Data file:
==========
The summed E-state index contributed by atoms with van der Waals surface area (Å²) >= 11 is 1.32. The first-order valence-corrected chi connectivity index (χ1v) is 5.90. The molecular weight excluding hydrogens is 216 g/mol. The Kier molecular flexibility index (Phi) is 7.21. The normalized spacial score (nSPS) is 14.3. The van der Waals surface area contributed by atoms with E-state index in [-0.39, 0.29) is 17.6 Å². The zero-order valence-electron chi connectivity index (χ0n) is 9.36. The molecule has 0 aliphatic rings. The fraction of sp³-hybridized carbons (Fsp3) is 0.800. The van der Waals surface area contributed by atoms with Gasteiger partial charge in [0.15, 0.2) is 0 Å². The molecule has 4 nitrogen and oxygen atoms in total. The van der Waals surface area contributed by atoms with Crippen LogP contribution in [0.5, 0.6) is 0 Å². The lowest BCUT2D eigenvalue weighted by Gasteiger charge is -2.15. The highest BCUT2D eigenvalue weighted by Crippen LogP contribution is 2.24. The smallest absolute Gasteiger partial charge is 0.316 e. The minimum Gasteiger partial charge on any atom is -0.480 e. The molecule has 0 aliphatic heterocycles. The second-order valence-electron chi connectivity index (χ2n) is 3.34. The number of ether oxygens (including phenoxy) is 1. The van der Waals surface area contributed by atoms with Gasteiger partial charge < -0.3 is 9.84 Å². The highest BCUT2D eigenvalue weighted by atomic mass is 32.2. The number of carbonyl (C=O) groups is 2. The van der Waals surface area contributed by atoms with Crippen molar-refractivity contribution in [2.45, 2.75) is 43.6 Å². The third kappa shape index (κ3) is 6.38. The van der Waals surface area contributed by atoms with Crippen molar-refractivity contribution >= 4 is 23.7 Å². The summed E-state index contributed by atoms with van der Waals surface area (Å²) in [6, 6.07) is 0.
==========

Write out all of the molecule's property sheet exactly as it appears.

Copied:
The summed E-state index contributed by atoms with van der Waals surface area (Å²) >= 11 is 1.32. The first-order valence-corrected chi connectivity index (χ1v) is 5.90. The molecular weight excluding hydrogens is 216 g/mol. The Kier molecular flexibility index (Phi) is 7.21. The normalized spacial score (nSPS) is 14.3. The van der Waals surface area contributed by atoms with E-state index in [-0.39, 0.29) is 17.6 Å². The zero-order valence-electron chi connectivity index (χ0n) is 9.36. The molecule has 0 aliphatic rings. The fraction of sp³-hybridized carbons (Fsp3) is 0.800. The van der Waals surface area contributed by atoms with Gasteiger partial charge in [0.15, 0.2) is 0 Å². The molecule has 4 nitrogen and oxygen atoms in total. The van der Waals surface area contributed by atoms with Crippen LogP contribution in [0.5, 0.6) is 0 Å². The lowest BCUT2D eigenvalue weighted by Gasteiger charge is -2.15. The highest BCUT2D eigenvalue weighted by Crippen LogP contribution is 2.24. The smallest absolute Gasteiger partial charge is 0.316 e. The minimum Gasteiger partial charge on any atom is -0.480 e. The molecule has 0 aliphatic heterocycles. The second-order valence-electron chi connectivity index (χ2n) is 3.34. The number of ether oxygens (including phenoxy) is 1. The van der Waals surface area contributed by atoms with Gasteiger partial charge < -0.3 is 9.84 Å². The highest BCUT2D eigenvalue weighted by atomic mass is 32.2. The number of carbonyl (C=O) groups is 2. The van der Waals surface area contributed by atoms with Crippen molar-refractivity contribution in [2.45, 2.75) is 43.6 Å². The third kappa shape index (κ3) is 6.38. The van der Waals surface area contributed by atoms with Crippen molar-refractivity contribution >= 4 is 23.7 Å². The summed E-state index contributed by atoms with van der Waals surface area (Å²) in [6, 6.07) is 0.